Guyana airports unlikely to re-open on May 3; PAHO says relaxing measures too early can lead to new wave of COVID-19

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Guyana airports unlikely to re-open on May 3; PAHO says relaxing measures too early can lead to new wave of COVID-19
The Cheddi Jagan International Airport
The Cheddi Jagan International Airport

(NEWS ROOM GUYANA) – Days before the one-month COVID-19 measures come to an end, Director General of the Guyana Civil Aviation Authority retired Colonel Egbert Field says it is unlikely that the airports will be reopened after May 3 and the Pan American Health Organisation (PAHO) says relaxing measures too early can lead to a new wave of new cases.

“I do not think that the airport will likely be open at the time of expiration of this directive,” Field told the News Room Tuesday, noting that the final decision lies with the National COVID-19 Task Force.

The Aviation Director emphasised that it has to be taken into consideration that the countries with direct flights to Guyana still have thousands of COVID-19 cases. He has since submitted a report to the Minister of Public Infrastructure in relation to this.

He pointed out that several airlines are currently not in operation as a result of the deadly new Coronavirus.

Guyana stopped all incoming flights on March 17 to bar the importation of positive COVID-19 cases. The closure was extended to May 3.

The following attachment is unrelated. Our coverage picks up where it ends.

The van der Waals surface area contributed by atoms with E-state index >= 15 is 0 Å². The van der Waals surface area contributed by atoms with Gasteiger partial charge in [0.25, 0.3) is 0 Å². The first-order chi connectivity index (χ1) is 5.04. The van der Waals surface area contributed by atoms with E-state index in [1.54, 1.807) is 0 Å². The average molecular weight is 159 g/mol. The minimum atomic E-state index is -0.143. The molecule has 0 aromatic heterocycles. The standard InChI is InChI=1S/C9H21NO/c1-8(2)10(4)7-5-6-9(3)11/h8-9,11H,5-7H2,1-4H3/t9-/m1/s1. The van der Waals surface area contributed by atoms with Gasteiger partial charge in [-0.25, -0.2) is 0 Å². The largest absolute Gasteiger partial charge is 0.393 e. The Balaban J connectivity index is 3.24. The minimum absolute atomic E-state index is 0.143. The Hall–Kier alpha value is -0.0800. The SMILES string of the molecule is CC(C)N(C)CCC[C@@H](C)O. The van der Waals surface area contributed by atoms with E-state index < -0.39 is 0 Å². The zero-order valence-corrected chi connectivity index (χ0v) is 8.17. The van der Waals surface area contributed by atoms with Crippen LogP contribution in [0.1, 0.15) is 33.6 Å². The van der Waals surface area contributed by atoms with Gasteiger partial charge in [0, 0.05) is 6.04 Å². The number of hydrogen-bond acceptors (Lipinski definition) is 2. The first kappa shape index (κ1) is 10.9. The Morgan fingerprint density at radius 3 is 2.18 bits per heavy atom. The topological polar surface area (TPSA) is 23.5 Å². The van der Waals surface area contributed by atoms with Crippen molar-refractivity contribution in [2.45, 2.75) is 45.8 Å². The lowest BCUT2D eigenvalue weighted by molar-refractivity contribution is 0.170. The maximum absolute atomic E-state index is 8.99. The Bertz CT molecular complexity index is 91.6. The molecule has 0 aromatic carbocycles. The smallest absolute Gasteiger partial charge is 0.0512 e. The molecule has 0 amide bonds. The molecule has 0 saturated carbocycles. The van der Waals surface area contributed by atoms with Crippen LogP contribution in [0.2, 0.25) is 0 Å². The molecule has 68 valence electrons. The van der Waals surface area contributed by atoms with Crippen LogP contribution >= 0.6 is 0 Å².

Meanwhile, during a virtual press conference on Tuesday, Director of PAHO, Dr. Carissa Etienne said relaxing the restrictions on travel too early can lead to a new wave of the COVID-19 pandemic.

“Following a period of social distancing, any attempt to transition to more flexible measures should be taken with extreme caution,” Dr Etienne warned.

She added: “interrupting recommended social distancing too early can also have the opposite effect and lead to a second wave of COVID-19 cases extending the suffering at the socio-economic [level].”

She noted that transmission patterns must be examined, including COVID-19 testing, contact tracing capacity, availability of hospital beds and other equipment.

“Surveillance must be strengthened to ensure there is adequate monitoring of this criteria…we can also look at other countries which have transitioned and are transitioning,” Dr Etienne said.

On the other hand, the PAHO Director said social distancing measures must be accompanied by measures which ensure the most vulnerable persons are able to survive.

As of April 28, Guyana confirmed 75 cases of the disease.

The global number is at 2.9 million according to the World Health Organisation.

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